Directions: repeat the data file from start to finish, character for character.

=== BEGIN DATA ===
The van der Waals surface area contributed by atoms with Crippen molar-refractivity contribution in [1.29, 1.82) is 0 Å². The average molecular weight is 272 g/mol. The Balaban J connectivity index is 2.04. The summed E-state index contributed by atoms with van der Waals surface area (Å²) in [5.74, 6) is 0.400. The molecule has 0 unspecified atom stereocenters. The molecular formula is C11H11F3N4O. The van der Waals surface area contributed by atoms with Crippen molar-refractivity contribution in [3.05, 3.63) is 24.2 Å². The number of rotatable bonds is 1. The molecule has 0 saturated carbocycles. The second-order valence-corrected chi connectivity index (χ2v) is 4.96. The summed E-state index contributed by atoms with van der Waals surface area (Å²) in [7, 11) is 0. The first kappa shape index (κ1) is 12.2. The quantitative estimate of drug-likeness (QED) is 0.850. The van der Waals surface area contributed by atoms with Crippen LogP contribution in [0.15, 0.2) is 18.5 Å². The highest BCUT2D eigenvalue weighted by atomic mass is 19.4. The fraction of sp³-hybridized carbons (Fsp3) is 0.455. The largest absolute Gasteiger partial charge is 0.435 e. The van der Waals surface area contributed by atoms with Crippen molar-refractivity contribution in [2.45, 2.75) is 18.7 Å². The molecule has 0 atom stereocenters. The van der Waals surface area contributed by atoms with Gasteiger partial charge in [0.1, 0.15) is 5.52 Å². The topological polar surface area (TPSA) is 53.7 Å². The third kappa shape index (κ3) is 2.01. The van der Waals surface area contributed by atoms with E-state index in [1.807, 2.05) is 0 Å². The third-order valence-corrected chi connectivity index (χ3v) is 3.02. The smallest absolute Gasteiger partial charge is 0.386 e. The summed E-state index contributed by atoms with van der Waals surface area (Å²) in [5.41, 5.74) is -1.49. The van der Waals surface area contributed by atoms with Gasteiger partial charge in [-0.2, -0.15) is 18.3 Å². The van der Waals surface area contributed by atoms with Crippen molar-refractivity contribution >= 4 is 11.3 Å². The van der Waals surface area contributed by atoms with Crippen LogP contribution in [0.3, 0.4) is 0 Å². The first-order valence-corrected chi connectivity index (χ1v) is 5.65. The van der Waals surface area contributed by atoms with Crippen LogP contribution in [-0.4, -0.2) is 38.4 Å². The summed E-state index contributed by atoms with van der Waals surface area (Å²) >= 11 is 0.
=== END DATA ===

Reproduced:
The van der Waals surface area contributed by atoms with Crippen molar-refractivity contribution in [1.29, 1.82) is 0 Å². The average molecular weight is 272 g/mol. The Balaban J connectivity index is 2.04. The summed E-state index contributed by atoms with van der Waals surface area (Å²) in [5.74, 6) is 0.400. The molecule has 0 unspecified atom stereocenters. The molecular formula is C11H11F3N4O. The van der Waals surface area contributed by atoms with Crippen molar-refractivity contribution in [3.05, 3.63) is 24.2 Å². The number of rotatable bonds is 1. The molecule has 0 saturated carbocycles. The second-order valence-corrected chi connectivity index (χ2v) is 4.96. The summed E-state index contributed by atoms with van der Waals surface area (Å²) in [7, 11) is 0. The first kappa shape index (κ1) is 12.2. The quantitative estimate of drug-likeness (QED) is 0.850. The van der Waals surface area contributed by atoms with Crippen LogP contribution in [0.15, 0.2) is 18.5 Å². The highest BCUT2D eigenvalue weighted by atomic mass is 19.4. The fraction of sp³-hybridized carbons (Fsp3) is 0.455. The largest absolute Gasteiger partial charge is 0.435 e. The van der Waals surface area contributed by atoms with Crippen molar-refractivity contribution in [2.45, 2.75) is 18.7 Å². The molecule has 0 atom stereocenters. The van der Waals surface area contributed by atoms with Gasteiger partial charge in [0.1, 0.15) is 5.52 Å². The topological polar surface area (TPSA) is 53.7 Å². The third kappa shape index (κ3) is 2.01. The van der Waals surface area contributed by atoms with E-state index in [1.807, 2.05) is 0 Å². The third-order valence-corrected chi connectivity index (χ3v) is 3.02. The smallest absolute Gasteiger partial charge is 0.386 e. The summed E-state index contributed by atoms with van der Waals surface area (Å²) in [5.41, 5.74) is -1.49. The van der Waals surface area contributed by atoms with Gasteiger partial charge in [-0.2, -0.15) is 18.3 Å². The van der Waals surface area contributed by atoms with Crippen molar-refractivity contribution >= 4 is 11.3 Å². The van der Waals surface area contributed by atoms with Crippen LogP contribution in [0.3, 0.4) is 0 Å². The first-order valence-corrected chi connectivity index (χ1v) is 5.65. The van der Waals surface area contributed by atoms with Crippen LogP contribution in [-0.4, -0.2) is 38.4 Å². The summed E-state index contributed by atoms with van der Waals surface area (Å²) >= 11 is 0.